GOVERNMENT AND THE ARTS
November 14, 1980
C. David Silletto
During the Great Depression, artists and musicians came to perform at
the grade school that I was then attending. These artists were introduced as
part of a WorksProgress Administration ("WPA") program and, even at my then
tender age, I understood that this was educational entertainment being provided
by some sort of a federal government program. What I didn't understand then
and, in fact, didn't learn until I did the research for this paper, was that
this was the first direct allocation of government resources to the arts in
the history of our country. That WPA program, basically designed as an
attack on the unemployment problems of the Thirties, was the opening wedge of
a direct involvement of the government in the arts that now involves hundreds
of millions of dollars each year.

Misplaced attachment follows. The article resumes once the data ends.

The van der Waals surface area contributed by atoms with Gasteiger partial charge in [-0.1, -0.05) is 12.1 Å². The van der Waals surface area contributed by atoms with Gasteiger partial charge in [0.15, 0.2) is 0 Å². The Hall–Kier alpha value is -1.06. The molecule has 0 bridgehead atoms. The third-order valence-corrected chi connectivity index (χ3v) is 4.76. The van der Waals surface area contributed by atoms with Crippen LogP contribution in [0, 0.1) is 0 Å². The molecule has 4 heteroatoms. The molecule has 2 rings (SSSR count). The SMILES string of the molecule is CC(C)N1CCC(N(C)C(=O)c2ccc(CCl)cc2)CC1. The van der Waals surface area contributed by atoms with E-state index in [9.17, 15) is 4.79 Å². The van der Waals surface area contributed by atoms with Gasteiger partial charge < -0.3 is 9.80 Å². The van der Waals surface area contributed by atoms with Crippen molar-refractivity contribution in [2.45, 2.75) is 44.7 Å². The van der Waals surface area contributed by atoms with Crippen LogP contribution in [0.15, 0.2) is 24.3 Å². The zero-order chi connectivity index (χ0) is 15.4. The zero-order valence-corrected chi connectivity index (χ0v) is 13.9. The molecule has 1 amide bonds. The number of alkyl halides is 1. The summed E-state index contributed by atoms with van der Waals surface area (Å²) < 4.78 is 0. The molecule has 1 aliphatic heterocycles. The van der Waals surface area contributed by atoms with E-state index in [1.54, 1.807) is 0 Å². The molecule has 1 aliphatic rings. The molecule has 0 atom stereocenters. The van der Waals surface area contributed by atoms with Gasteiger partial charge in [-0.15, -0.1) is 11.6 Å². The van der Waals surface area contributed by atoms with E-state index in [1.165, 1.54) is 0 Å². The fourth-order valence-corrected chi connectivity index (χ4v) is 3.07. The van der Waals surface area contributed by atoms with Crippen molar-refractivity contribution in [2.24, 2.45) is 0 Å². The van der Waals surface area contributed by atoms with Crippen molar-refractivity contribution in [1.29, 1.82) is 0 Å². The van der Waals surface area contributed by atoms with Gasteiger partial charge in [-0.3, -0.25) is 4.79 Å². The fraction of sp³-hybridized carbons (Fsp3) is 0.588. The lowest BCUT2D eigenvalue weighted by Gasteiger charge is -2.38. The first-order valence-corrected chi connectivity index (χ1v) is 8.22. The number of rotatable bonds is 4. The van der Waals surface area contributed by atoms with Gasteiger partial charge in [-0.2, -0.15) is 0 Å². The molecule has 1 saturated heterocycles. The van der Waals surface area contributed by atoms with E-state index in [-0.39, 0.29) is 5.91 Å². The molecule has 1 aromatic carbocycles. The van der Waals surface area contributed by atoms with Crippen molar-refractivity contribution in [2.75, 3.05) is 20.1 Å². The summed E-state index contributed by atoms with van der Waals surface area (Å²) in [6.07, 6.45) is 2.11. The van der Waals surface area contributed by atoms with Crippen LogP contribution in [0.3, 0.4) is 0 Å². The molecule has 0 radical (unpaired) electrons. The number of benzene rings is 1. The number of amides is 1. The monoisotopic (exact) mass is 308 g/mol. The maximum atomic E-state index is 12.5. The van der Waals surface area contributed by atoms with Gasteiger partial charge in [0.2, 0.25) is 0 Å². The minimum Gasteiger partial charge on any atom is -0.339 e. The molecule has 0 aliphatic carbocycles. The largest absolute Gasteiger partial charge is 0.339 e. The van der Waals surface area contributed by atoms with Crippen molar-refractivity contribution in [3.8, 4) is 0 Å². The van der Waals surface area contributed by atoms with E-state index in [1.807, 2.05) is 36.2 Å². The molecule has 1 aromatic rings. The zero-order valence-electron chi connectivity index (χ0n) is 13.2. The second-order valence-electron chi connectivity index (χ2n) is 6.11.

Our discussion today will begin with the history of the involvement
of government in the arts activities of this country. While our primary
etphasis will be on direct involvement, meaning the allocation and disbursement of government funds, we should at least acknowledge the indirect support
of the arts by government through tax relief. This has been an integral part
of the society and economy of our country virtually from its inception.
Based on data of the mid-1970's, it has been estimated that the
property tax relief granted to non-profit arts organizations amounts to
approximately $150 million per year. In addition, the income tax advantages
offered to the arts has been conservatively estimated to cost the government
$400 million per year and could amount to as much as twice that figure.
Members of the Quest Club authorize the Allen County Public Library to digitize and publish past, present and future Quest Club papers for dissemination on the Allen County Public Library website (Board of Directors of Quest Club, Inc., Resolution of May 2010).